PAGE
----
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A Session with a CYBER 960

Michael A. Covington
Artificial Intelligence Center
The University of Georgia

Introduction

This document will step you through a sample session compiling and executing a FORTRAN program on the CYBER 960 at cray-cyber.org. See also their command summary and usage notes

I'll also show you how to access the easy-to-use BASIC system on the CYBER, which is very user-friendly and resembles other BASIC systems from Dartmouth to GW-BASIC.

Author's note: The very first computer I ever programmed was a Control Data 6400, in February, 1973. This CYBER 960 is its closest living relative. I stopped using CYBERs for productive work around 1986. The following notes were made on March 6th, 2004, with acute awareness that this will be one of my last-ever encounters with a CYBER.

File system

The CYBER file system is radically different from anything you've experienced under UNIX, DOS, or Windows. Specifically:
  • Your program can only read and write local (temporary) files, not permanent files.

    SAVE,localfile=permanentfile stores a copy of a local file as a permanent file.

    GET,localfile=permanentfile retrieves a copy of a permanent file and makes it a local file.

    ENQUIRE,F tells you what local files you have. Normally, the local files INPUT and OUTPUT are connected to your terminal.

    CATLIST tells you what permanent files you have.

  • Files are like tapes; you must rewind them when you want to get back to the beginning of the file. (REWIND,localfile.)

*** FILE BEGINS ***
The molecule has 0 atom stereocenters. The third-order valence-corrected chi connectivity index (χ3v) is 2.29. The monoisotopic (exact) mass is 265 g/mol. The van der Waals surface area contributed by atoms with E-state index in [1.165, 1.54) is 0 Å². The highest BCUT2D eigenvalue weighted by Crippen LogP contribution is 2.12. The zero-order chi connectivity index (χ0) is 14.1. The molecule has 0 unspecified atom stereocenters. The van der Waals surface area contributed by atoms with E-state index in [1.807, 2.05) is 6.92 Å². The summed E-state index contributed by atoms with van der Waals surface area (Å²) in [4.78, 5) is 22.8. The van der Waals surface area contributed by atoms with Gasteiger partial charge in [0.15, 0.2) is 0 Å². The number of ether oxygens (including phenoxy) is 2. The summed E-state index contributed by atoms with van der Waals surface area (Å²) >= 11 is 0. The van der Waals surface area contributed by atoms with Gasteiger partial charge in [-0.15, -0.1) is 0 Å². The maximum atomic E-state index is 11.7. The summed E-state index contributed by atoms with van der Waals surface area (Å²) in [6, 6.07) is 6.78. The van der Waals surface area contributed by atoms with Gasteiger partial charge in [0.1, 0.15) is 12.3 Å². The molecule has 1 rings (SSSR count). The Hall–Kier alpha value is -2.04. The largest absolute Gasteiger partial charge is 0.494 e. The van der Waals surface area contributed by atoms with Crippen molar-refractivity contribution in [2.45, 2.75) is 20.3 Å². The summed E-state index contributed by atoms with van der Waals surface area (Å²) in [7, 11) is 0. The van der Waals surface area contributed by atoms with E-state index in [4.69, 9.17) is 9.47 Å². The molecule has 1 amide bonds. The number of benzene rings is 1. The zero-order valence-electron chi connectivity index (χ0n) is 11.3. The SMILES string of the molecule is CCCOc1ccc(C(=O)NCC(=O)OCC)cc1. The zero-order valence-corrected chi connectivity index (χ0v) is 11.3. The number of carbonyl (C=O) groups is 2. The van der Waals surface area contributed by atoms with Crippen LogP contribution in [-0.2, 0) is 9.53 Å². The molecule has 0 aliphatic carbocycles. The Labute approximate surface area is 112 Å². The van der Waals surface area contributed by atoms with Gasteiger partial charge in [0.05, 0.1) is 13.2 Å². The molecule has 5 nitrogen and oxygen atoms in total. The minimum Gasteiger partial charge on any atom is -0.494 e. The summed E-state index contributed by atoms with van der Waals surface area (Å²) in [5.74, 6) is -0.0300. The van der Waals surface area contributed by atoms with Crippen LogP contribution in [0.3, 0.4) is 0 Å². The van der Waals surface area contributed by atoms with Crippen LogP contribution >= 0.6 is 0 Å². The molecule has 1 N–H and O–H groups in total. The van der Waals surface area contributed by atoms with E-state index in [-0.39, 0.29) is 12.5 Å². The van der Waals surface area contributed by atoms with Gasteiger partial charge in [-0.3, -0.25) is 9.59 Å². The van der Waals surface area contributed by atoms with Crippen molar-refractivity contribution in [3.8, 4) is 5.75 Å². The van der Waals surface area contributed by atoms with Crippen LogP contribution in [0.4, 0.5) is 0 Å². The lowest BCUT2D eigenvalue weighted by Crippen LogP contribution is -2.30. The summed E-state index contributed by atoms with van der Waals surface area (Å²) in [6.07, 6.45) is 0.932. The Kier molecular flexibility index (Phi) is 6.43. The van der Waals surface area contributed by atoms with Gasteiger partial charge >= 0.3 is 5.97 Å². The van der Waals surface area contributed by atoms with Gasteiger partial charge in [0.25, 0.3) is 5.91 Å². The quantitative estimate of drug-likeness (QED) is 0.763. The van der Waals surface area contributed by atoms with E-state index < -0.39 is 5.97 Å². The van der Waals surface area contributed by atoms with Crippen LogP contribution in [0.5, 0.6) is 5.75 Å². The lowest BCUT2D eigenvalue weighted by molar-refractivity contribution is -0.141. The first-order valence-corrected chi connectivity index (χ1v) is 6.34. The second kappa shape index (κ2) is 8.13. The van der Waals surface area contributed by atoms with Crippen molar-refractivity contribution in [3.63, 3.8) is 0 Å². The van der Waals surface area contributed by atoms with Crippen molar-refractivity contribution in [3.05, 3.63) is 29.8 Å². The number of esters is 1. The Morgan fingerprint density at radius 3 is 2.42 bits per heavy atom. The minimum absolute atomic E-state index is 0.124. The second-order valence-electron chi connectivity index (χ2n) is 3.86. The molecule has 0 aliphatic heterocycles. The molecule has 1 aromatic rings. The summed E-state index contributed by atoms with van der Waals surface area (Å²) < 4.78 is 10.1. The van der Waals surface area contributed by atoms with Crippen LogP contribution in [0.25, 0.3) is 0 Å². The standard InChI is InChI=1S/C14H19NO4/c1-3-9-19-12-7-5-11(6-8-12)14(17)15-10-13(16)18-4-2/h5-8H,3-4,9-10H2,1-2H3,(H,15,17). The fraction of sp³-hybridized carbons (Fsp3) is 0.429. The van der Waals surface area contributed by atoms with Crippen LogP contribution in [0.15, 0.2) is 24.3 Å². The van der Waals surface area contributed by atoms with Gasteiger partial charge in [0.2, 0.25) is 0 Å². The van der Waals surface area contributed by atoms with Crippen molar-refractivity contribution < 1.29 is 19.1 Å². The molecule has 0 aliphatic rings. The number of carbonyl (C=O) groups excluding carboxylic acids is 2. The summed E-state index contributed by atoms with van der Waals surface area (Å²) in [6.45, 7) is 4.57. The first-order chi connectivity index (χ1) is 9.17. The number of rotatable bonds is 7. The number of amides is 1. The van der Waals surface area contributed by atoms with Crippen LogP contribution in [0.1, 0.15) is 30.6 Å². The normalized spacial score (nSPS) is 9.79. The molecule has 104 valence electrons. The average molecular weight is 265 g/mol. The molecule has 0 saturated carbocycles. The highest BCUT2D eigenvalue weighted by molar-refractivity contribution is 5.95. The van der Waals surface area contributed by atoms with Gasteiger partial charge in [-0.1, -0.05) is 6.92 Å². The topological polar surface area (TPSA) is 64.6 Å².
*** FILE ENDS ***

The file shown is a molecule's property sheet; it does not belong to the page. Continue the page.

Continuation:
Putting this another way: Files are opened by your terminal session, not by the individual program that reads them. It's perfectly possible for one program to read part of a file, and then another program read the rest. The files does not go back to the beginning when another program opens it.

    If the contents of a file seem to have disappeared, it probably needs rewinding.

  • File names are limited to 7 characters. My personal practice is to use the last character to indicate the kind of file (F for FORTRAN source, C for COMPASS source, blank for executable object code).

  • Text files aren't ASCII; they're in 6-bit "display code." In practice this means there aren't any lowercase letters, and you can't use ASCII codes in programming. Actually, there is also a 12-bit ASCII file type, but if you're using it, you're probably not a real CYBER purist.
The bizarre CPU architecture (designed for fast arithmetic and very little else) and the rest of the commands are documented elsewhere.

Entering and Compiling a FORTRAN Program

Here's how I actually entered, compiled, and saved a small FORTRAN program.

Logging in

WELCOME TO THE NOS SOFTWARE SYSTEM.
COPYRIGHT CONTROL DATA 1978, 1989.

94/03/06. 16.00.51. T020102
NETWORK OPERATING SYSTEM. 0.            NOS 2.8.1 803/803.
FAMILY:
USER NAME: guest15
PASSWORD:  your password
T020102 - APPLICATION: iaf

JSN: AAEU, NAMIAF
/
The / is the command prompt. What I typed is in lowercase, and most commands are echoed by the system in uppercase.

Editing a file

/screen,vt100                (Tell the CYBER I'm using a VT-100 terminal.)
SCREEN,VT100.
/fse,myprogf                 (Full-screen-edit the file MYPROGF.)
I never entirely figured out the full-screen editor, but fortunately, it's not necessary to do so. The command area is at the upper left corner; just move the cursor there to type commands.

HELP will get you a guide to further editing commands.
QUIT will save your program to a local file and exit the editor.

Copying from the keyboard to a file

You may prefer to type directly onto a file from the keyboard (like cat >filename in UNIX). For instance, you may be pasting your file into your Telnet session from an editor on your PC. Here's how it's done:
/copycr,input,myfile
?       program foo(output)
?       print *,"hello"
?       end
?
 EOF. 1 FILE; 0 RECORDS; 3 LINES.
/rewind,myfile
REWIND,MYFILE.
Note that empty lines are end-of-record marks when the CYBER is reading from the keyboard in this way. Make sure your program does not contain any empty lines. In FORTRAN programs, the usual alternative is to use comment lines that contain only the letter C in column 1.